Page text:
Spider 180407

Common House Spider

Thanks to Seth for both these identifications.

I have also been finding River Limpet (Ancylus fluviatilis) and Water Cricket (Velia caprai) when out and about having had these brought to my attention by Seth.

Geary Ravine and the coast to the North

April 15, 2018

Geary Ravine is a plant-rich SSSI that I have not visited since 2008. This time I was hoping to find Saxifraga oppositifolia (Purple Saxifrage), recorded there in 1972 and 1982. I failed on this but did find Carlina vulgaris (Carline Thistle), also 1972 and 1982, and Hymenophyllum wilsonii (Wilson’s Filmy-fern), last seen in 1972.

Carlina vulgaris Geary

Carlina vulgaris at Geary

The Equisetum hyemale (Rough Horsetail or Dutch Rush) was doing well:

Equisetum hyemale (Rough Horsetail) at Geary

Equisetum hyemale at Geary

I then headed north along the coast towards Caisteal an Fhithich though time and tide stopped my getting to it. It looks unscalable by mere mortals anyway.

Caisteal an Fhithich

Caisteal an Fhithich

This sits in a tetrad with no previous vascular plant records and I was able to find 91 plants, which feels OK for mid-April. There was Vicia sylvatica (Wood Vetch) and Orchis mascula (Early-purple Orchid) not yet in flower, but some of the Angelica sylvestris (Wild Angelica) and Geum rivale (Water Avens) was just about there.

Orchis mascula

Orchis mascula

Angelica sylvestris (Wild Angelica)

Angelica sylvestris

SNG in Dunvegan Woods

April 15, 2018

Skye Nature Group walked the Two Churches Walk at Dunvegan on Wednesday. We recorded various invertebrates – molluscs, insects, arachnids, myriapods – plus some birds, a frog plus many tadpoles and of course I made plant lists.

Gerris costae

The pondskater Gerris costae       Image S. Gibson

The route took us through two tetrads and we added 15 taxa to the northern one, NG24P, and 44 to the less well recorded southern one, NG24N.

The woods have various planted shrubs such as Olearia macrodonta (New Zealand Holly) and Griselinia littoralis (New Zealand Broadleaf), the latter making the first record in the wild in VC104.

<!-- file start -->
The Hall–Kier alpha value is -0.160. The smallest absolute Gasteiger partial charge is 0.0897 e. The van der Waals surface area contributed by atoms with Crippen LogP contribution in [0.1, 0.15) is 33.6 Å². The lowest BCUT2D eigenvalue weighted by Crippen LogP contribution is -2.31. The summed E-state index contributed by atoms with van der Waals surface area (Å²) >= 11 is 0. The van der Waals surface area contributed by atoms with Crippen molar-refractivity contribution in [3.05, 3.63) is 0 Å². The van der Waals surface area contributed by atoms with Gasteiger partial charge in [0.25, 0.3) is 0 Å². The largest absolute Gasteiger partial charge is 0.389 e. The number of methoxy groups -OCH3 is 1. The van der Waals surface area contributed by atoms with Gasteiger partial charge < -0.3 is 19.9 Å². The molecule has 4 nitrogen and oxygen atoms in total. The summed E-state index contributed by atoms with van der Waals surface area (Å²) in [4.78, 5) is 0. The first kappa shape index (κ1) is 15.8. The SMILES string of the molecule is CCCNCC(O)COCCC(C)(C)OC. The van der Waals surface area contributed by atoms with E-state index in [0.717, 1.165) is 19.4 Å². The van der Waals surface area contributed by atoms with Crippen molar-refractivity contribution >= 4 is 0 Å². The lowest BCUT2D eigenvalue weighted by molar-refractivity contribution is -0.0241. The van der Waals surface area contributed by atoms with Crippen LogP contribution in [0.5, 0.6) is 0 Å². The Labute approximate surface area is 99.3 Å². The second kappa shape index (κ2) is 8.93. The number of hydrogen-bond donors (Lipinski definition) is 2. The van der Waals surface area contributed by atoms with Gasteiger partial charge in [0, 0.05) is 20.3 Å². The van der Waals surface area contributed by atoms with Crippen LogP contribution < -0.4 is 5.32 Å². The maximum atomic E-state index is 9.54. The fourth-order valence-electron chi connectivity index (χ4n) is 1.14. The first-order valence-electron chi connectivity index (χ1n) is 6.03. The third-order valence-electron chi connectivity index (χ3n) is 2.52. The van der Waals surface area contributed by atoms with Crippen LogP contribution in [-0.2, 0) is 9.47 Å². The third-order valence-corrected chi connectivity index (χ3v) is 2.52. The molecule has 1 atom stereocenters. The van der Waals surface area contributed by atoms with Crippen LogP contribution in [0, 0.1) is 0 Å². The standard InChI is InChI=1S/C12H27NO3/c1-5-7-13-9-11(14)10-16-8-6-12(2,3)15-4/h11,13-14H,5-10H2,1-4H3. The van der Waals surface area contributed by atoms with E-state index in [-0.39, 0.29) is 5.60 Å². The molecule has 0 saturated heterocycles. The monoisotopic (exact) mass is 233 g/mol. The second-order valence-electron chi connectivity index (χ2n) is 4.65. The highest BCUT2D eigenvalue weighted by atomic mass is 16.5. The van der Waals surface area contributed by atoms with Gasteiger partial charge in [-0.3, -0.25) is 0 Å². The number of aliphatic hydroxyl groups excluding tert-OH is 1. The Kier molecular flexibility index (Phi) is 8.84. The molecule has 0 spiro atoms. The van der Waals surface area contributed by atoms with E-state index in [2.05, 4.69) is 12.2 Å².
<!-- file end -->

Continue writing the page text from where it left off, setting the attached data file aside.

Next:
Griselinia littoralis

Griselinia littoralis

Something we thought might be a Cotoneaster has leaves similar in shape to C. salicifolius (Willow-leaved Cotoneaster) but they are larger than reported in the literature and lacking a tomentose underside – both of which might be effects of shading. Once identified, the leafspot fungus will probably be straightforward! I shall have to go back in the summer – as I will to check putative Ulex minor (Dwarf Gorse) and Lonicera nitida (Wilson’s Honeysuckle).

Cotoneaster sp. maybe

Cotoneaster sp. maybe

Dwarf Gorse is thought always to be an introduction in Scotland where it is sometimes planted as an ornamental and can escape. Given the number of other planted/naturalised plants in this area, that would seem likely. It is not known from the NW Highlands or any of the islands and so I want to see it in flower before recording it. Well done Seth for spotting it!


April 3, 2018

My contribution to the April edition of the Raasay Newsletter concerns the primrose and is available via a link here.

Skye Nature Group Returns to the Sea

April 2, 2018

We went back to Broadford Bay yesterday and found lots of things we hadn’t seen last time.  Such as:

shag rug sea slugs

Shag-rug nudibranch (Aeolidia papillosa)

Astropecten irregularis maybe

Astropecten irregularis (maybe)

Peanut worms

Peanut Worms      Image: S. Terry

spider crab

Spider Crab – but which?    Image: S. Terry

Yarrell's Blenny

Yarrell’s Blenny     Image: S. Terry

Yarrell’s Blenny was a really good find – unknown from rock pools until 2008.

comb jelly

Comb jelly     Image: S. Terry

Spotted by Judith but easier to see its shadow!


North of Kilt Rock

April 1, 2018

There were four 10km squares in the vice-county where the only records for Saxifraga oppositifolia (Purple Saxifrage) were from before 2000. (There are also quite a lot of squares where it has never been recorded.) One of these was NG56 where it was recorded in 1980 from North of Kilt Rock, NG5066, on boulder scree.

Yesterday I went looking and found what is almost certainly the same site just over the monad border in NG5067 – fair enough given 1980 was well before GPS receivers were available.  I also found a few plants in NG5066 at the base of a cliff about 160m from the original site. No point in posting another picture of this plant – see previous post!

The Skye Botany Group went there last year and when Ro and I climbed up the scree we must have missed the saxifrage by a few feet at most.  Given that we were there last year it is not surprising that I only added two to the tetrad list.  However, one of these, Tripleurospermum maritimum (Sea Mayweed), was the first localised record and the first post-1999 record for NG56.

The fertile stems of Equisetum telmateia (Great Horsetail) were emerging:

Equisetum telmateia

Equisetum telmateia (Great Horsetail)